Madison County's new chief judge may have a plaintiff's pedigree. But she's talking like a tort reformer.
Judge Ann Callis, daughter of Metro-East trial lawyer legend Lance Callis, told the St. Louis Post-Dispatch that in her tenure as chief, she plans to address forum and judge shopping in class action cases.
"I think there's a problem," she told the newspaper.
She might want to elaborate on that for outgoing Chief Edward Ferguson.
Who do we think we are?
Imagine the possibilities if the people, eyes closed, could completely trust the agents of government and courts to always do the right thing.
We'd have no doubt that the attorney who's potentially made millions of dollars suing corporations has a legitimate right to seek protection under bankruptcy.
We wouldn't question plaintiff's attorneys' motives for avoiding one particular judge.
We might agree that leaving "ab initio" off a judge's order is a minute point of law.
And we could take at face value the word of the PR flack for Madison County who would have us believe that the seizing of former county administrator Jim Monday's computer and the sealing off of windows to his office are much ado about nothing.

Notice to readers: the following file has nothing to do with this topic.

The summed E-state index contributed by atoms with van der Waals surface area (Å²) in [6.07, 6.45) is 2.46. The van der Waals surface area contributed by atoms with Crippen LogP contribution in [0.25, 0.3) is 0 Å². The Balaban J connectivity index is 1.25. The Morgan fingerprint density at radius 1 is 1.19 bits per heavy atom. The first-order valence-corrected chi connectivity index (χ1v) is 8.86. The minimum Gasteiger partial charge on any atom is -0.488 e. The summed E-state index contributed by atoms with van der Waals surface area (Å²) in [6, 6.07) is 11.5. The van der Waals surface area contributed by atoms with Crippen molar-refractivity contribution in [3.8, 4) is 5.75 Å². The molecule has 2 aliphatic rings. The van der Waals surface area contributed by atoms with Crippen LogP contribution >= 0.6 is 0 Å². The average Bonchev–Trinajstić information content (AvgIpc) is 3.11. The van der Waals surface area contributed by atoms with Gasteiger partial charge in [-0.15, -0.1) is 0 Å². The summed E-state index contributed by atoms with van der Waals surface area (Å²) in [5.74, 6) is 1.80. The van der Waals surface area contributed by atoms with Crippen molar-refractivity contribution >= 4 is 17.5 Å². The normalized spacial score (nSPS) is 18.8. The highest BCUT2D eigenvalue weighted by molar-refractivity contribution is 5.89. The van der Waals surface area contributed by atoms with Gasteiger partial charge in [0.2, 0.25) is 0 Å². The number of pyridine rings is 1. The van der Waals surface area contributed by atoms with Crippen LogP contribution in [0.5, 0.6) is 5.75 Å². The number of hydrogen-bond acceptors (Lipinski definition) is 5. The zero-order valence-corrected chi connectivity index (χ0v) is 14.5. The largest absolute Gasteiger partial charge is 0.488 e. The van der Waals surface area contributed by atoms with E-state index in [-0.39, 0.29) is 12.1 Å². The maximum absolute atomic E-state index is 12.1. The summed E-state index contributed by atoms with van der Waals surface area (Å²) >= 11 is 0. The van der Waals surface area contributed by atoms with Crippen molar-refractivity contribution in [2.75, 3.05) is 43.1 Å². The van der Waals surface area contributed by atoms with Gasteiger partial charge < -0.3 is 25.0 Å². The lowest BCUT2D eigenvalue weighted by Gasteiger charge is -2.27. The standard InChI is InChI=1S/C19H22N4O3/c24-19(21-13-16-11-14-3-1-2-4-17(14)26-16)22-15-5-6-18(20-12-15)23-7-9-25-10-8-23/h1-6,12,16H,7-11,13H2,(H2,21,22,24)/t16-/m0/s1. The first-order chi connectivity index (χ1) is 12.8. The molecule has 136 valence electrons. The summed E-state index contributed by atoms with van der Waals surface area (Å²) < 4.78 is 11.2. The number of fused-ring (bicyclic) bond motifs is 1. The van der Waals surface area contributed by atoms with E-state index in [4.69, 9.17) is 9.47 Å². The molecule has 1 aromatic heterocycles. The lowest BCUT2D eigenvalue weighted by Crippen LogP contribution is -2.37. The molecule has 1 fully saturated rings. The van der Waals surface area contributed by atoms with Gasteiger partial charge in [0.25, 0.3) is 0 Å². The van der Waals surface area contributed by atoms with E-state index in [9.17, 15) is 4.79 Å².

Monday resigned for personal reasons, plain-and-simple, says the flack.
Playing like a private CEO, Board Chairman Alan Dunstan says it's a "personnel issue" he won't discuss. He's "moving on."
Too bad he cannot. Call it a hunch, but we doubt the cops took that taxpayer-owned computer from a "Madison County administrative office" to scan it for viruses.
One of southern Illinois' most prolific businessmen hosted one of America's most brilliant conservative thinkers smack dab in the middle of Madison County last week.
In town to promote his new book, Heritage Foundation President Ed Feulner trumpeted familiar themes of "Getting America Right" to guests at Robert Plummer's comfy Edwardsville home.
"The era of liberal dominance is finally over, but sometimes you wouldn't know it. Government spending is out of control," played well to the crowd of more than 50 feted with the best of Bella Milano fare.
Except for a few stand outs like Democrats Tad Armstrong, a Madison County plaintiff's attorney and Constitutional whiz, and Alan Dunstan, the chief of county government, the group looked like the who's who among downstate Illinois conservatives. Among the headliners, Congressman John Shimkus, State Sens. Bill Brady and Dave Luechtefeld, Judge Steve McGlynn and a large cast of go-to politicos.